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arturodiaz's avatar

What would you recommend a exchange student going to Quebec?

Asked by arturodiaz (553points) May 10th, 2009

Im going to Quebec, Quebec next semester. I would like to know some tips and suggestions. I live in Hermosillo, Mexico were the normal temperature is above 110ºF or 45 celsius, so Im afraid Canada is too cold for me :S. Also would like to know places I must see and things I should do. What gear should I bring with me. How expensive is food there? What can I do to save a couple dollars? Any ideas would be appreciated. Thanks :D

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13 Answers

Jude's avatar

I’m sure that Mlt zack will be able to help you with that. :)

Darwin's avatar

All I can tell you is that in the winter Quebec gets plenty cold, but in the summer it gets plenty hot. One summer I was in Montreal attending a meeting at McGill University, and the daytime temperature reached the upper 90’s. However, most buildings had no air conditioning. This shows the temperature changes you should expect in Quebec City (aka Quebec, Quebec). I suggest layering, so you can add or subtract clothing to adjust to the current conditions.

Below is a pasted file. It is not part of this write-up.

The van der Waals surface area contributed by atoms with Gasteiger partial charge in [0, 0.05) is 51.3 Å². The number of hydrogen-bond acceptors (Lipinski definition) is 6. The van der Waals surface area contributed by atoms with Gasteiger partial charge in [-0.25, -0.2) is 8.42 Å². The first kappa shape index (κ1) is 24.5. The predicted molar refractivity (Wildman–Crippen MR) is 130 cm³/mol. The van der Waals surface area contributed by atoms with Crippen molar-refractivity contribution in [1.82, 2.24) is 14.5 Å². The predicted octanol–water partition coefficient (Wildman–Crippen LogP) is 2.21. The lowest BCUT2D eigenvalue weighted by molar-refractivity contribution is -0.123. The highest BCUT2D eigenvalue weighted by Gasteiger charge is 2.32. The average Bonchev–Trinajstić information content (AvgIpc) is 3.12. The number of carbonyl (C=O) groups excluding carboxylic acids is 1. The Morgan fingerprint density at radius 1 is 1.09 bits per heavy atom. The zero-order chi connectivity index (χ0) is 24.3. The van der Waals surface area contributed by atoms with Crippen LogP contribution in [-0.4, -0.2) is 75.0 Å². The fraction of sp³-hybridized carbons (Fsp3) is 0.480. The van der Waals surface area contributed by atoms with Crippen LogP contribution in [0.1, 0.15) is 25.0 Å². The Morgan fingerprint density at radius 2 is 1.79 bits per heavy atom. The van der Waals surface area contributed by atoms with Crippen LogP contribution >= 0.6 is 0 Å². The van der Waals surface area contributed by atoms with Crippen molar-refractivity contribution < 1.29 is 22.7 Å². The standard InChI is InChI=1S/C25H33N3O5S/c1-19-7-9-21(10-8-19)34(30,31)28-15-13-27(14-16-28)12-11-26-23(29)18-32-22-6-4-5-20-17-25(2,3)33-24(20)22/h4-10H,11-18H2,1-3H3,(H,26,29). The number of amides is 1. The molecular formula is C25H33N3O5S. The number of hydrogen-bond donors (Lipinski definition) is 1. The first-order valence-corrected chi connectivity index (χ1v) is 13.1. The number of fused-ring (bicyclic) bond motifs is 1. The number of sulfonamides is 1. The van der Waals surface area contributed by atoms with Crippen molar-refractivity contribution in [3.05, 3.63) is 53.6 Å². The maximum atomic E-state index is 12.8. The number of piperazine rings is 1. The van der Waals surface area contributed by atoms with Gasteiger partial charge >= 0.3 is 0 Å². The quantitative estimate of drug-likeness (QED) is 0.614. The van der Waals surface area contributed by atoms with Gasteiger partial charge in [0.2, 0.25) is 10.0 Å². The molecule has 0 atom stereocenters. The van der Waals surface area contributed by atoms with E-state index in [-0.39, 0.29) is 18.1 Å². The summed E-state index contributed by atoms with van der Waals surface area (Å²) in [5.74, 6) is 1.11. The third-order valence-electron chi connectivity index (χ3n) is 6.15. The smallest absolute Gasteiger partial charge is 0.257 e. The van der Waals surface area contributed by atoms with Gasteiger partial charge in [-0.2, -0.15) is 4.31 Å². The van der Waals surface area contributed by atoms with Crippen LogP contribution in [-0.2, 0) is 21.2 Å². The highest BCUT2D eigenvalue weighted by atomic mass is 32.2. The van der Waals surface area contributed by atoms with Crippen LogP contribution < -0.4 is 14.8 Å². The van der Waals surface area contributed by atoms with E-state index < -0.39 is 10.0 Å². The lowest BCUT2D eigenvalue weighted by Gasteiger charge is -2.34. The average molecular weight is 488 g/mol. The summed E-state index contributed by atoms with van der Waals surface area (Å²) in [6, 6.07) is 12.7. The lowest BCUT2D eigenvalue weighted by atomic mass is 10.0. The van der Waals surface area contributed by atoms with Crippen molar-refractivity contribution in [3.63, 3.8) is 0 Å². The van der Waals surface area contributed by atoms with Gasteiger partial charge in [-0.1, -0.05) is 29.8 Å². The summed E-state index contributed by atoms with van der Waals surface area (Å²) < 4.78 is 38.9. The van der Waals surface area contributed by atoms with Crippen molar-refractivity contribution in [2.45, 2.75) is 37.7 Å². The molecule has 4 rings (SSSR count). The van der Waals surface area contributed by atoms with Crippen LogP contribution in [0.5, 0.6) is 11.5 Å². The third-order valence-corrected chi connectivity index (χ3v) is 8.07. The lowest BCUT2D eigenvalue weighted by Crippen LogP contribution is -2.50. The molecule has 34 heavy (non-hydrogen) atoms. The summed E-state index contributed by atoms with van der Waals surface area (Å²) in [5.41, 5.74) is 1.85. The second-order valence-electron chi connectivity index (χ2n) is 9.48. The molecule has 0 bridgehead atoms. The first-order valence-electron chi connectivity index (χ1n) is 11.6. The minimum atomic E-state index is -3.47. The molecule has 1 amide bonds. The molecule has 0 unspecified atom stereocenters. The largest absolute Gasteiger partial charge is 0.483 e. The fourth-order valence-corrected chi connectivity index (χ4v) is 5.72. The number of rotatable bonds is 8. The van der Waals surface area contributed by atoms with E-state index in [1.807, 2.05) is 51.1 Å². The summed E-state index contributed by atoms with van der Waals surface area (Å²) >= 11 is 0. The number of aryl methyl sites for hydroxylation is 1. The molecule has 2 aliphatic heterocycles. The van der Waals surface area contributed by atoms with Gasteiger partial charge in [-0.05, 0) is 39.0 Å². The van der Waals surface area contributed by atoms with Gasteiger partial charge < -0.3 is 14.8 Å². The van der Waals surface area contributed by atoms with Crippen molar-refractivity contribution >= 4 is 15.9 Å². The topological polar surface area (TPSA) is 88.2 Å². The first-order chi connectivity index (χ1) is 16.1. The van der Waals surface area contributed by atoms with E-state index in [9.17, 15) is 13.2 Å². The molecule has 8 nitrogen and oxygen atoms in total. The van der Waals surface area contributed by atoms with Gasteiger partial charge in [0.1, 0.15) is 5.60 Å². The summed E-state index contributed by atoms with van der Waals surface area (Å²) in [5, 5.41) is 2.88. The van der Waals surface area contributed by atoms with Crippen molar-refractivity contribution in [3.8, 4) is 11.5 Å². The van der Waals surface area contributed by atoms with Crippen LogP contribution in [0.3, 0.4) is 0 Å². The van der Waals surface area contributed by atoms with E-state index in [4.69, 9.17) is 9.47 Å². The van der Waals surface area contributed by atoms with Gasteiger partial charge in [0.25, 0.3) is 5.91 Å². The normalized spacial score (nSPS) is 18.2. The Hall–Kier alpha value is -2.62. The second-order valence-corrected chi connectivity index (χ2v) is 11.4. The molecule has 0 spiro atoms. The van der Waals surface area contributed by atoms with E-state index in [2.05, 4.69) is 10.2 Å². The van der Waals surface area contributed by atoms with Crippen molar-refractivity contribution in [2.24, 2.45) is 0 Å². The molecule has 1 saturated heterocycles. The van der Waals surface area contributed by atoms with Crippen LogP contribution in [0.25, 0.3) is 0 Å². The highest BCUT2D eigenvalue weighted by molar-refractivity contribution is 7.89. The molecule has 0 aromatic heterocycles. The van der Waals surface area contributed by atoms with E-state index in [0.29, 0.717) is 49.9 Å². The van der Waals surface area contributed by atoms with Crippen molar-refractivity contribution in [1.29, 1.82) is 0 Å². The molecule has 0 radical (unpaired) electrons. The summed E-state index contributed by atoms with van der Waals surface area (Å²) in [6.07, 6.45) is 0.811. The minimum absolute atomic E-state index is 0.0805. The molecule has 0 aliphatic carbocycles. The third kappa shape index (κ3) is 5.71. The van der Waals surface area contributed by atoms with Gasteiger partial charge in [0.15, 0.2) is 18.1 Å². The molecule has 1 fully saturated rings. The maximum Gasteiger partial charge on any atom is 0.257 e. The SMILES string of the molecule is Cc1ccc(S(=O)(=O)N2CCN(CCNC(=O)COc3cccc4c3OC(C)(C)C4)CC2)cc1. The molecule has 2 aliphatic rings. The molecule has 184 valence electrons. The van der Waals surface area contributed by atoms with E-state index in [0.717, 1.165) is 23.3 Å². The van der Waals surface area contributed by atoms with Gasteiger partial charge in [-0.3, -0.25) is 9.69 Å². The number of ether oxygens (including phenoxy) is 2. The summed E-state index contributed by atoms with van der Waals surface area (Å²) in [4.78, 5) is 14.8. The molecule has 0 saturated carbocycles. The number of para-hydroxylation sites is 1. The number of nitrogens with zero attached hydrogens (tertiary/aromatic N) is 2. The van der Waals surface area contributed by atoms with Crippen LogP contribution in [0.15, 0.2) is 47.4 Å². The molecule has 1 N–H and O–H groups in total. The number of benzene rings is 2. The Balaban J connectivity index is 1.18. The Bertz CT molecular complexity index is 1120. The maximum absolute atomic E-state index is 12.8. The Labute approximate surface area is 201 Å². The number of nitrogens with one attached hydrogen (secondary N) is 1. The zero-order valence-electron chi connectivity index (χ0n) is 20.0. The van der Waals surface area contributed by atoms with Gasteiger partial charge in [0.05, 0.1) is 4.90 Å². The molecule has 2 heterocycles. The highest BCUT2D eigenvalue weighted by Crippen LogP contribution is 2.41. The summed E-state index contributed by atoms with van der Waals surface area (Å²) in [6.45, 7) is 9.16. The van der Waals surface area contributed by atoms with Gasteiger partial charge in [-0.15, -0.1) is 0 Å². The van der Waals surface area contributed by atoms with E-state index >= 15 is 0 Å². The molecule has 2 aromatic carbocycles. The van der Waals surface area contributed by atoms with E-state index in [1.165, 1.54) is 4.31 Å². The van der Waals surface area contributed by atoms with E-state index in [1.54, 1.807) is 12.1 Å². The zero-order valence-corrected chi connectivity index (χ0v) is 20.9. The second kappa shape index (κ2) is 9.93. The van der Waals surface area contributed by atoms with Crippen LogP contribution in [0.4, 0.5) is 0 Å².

Also would like to know places I must see and things I should do.

I am a museum fan, so I suggest any or all museums, including:

* Musée national des beaux-arts du Québec
* Musée de la civilisation
* Musée de l’Amérique française
* Espace Félix Leclerc
* Musée naval de Québec
* Choco-Musée Erico
* Musée des Ursulines de Québec (See Ursulines of Quebec)
* La Citadelle de Québec/The Royal 22e Régiment Museum
* Musée de l’Abeille
* Plains of Abraham Exhibition Center

Also “Old Quebec,” the aquarium, Montmorency Falls and the Basilica of Sainte-Anne-de-Beaupré, and just about any professional sport you might wish to see.

What gear should I bring with me.

I would suspect cold weather gear would be more available in Quebec than it would be in Hermosillo, so I would wait to purchase that in Quebec. However, warm weather clothing would be what I would bring, planning to purchase heavier clothing there.